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Legislation introduced for new monument in Mojave Desert

Spiky desert plants beneath bare, craggy hills and a blue sky
Honor Avi Kwa Ame Facebook page

A stretch of the Mojave Desert in the southernmost tip of the Nevada is sacred to a dozen Southwest tribes. KNAU’s Melissa Sevigny reports, legislation has been introduced to Congress to protect the area as a new national monument.

Nevada Congresswoman Dina Titus introduced the legislation for the Avi Kwa Ame National Monument. The area is sacred to local tribes and home to Joshua trees and desert tortoises.

Timothy Williams, chairman of the Fort Mojave Indian Tribe, said at a press conference, "This is our place of creation. This is the place that we go for our spiritual needs. This is a place that has remained consistent for us, throughout this entire time, throughout the pandemic, and we want to make sure we protect it from now, and into the future."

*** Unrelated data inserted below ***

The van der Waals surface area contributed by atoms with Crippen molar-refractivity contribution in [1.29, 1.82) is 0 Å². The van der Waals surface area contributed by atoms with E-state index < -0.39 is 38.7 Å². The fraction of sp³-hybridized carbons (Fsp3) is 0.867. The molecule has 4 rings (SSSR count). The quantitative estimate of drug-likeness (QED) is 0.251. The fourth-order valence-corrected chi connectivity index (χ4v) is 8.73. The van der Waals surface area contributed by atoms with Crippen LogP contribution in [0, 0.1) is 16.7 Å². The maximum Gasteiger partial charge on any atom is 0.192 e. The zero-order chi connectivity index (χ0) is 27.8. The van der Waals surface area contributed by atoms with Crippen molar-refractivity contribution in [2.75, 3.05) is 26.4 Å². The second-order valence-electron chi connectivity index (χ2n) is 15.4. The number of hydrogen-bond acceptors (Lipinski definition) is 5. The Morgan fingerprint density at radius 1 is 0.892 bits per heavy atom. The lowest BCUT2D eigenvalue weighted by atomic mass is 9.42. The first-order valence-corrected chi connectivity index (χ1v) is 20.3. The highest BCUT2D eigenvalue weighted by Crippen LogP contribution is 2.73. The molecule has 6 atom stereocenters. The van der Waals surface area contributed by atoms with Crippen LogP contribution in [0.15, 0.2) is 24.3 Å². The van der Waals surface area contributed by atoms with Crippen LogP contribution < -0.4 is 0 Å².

If established, the Avi Kwa Ame National Monument would be closed to future development but would honor existing backcountry roads and mining claims. A historic ranch would also be preserved. The proposal is supported by a coalition of tribal and environmental groups, Clark County commissioners, and advisory boards in nearby cities.


Melissa joined KNAU's team in 2015 to report on science, health, and the environment. Her work has appeared nationally on NPR and been featured on Science Friday. She grew up in Tucson, Arizona, where she fell in love with the ecology and geology of the Sonoran desert.